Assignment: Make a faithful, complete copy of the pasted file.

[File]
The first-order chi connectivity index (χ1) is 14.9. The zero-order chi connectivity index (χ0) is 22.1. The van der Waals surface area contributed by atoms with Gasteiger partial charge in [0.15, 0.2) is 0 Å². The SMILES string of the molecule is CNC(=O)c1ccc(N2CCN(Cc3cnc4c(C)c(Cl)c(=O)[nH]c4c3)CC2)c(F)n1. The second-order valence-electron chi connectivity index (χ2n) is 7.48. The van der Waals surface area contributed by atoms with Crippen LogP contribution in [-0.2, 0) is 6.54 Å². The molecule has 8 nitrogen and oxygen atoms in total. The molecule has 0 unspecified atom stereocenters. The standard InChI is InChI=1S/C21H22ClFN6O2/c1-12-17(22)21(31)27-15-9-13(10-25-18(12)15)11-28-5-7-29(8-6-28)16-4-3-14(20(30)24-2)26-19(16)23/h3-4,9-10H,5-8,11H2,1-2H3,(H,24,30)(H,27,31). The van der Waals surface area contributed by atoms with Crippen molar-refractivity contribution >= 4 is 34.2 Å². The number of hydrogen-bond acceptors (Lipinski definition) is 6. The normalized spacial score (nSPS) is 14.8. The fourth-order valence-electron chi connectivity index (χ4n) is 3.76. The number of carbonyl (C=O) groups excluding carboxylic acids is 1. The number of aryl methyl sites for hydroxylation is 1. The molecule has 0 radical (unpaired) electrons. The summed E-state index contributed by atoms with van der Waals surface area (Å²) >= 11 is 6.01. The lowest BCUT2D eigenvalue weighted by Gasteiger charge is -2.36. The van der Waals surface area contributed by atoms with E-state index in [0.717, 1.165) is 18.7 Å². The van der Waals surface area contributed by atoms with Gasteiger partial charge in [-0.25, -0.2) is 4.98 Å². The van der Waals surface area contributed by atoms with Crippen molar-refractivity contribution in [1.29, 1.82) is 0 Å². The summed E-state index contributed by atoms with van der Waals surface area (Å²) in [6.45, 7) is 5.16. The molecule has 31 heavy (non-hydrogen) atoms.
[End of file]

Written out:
The first-order chi connectivity index (χ1) is 14.9. The zero-order chi connectivity index (χ0) is 22.1. The van der Waals surface area contributed by atoms with Gasteiger partial charge in [0.15, 0.2) is 0 Å². The SMILES string of the molecule is CNC(=O)c1ccc(N2CCN(Cc3cnc4c(C)c(Cl)c(=O)[nH]c4c3)CC2)c(F)n1. The second-order valence-electron chi connectivity index (χ2n) is 7.48. The van der Waals surface area contributed by atoms with Crippen LogP contribution in [-0.2, 0) is 6.54 Å². The molecule has 8 nitrogen and oxygen atoms in total. The molecule has 0 unspecified atom stereocenters. The standard InChI is InChI=1S/C21H22ClFN6O2/c1-12-17(22)21(31)27-15-9-13(10-25-18(12)15)11-28-5-7-29(8-6-28)16-4-3-14(20(30)24-2)26-19(16)23/h3-4,9-10H,5-8,11H2,1-2H3,(H,24,30)(H,27,31). The van der Waals surface area contributed by atoms with Crippen molar-refractivity contribution >= 4 is 34.2 Å². The number of hydrogen-bond acceptors (Lipinski definition) is 6. The normalized spacial score (nSPS) is 14.8. The fourth-order valence-electron chi connectivity index (χ4n) is 3.76. The number of carbonyl (C=O) groups excluding carboxylic acids is 1. The number of aryl methyl sites for hydroxylation is 1. The molecule has 0 radical (unpaired) electrons. The summed E-state index contributed by atoms with van der Waals surface area (Å²) >= 11 is 6.01. The lowest BCUT2D eigenvalue weighted by Gasteiger charge is -2.36. The van der Waals surface area contributed by atoms with E-state index in [0.717, 1.165) is 18.7 Å². The van der Waals surface area contributed by atoms with Gasteiger partial charge in [-0.25, -0.2) is 4.98 Å². The van der Waals surface area contributed by atoms with Crippen molar-refractivity contribution in [1.29, 1.82) is 0 Å². The summed E-state index contributed by atoms with van der Waals surface area (Å²) in [6.45, 7) is 5.16. The molecule has 31 heavy (non-hydrogen) atoms.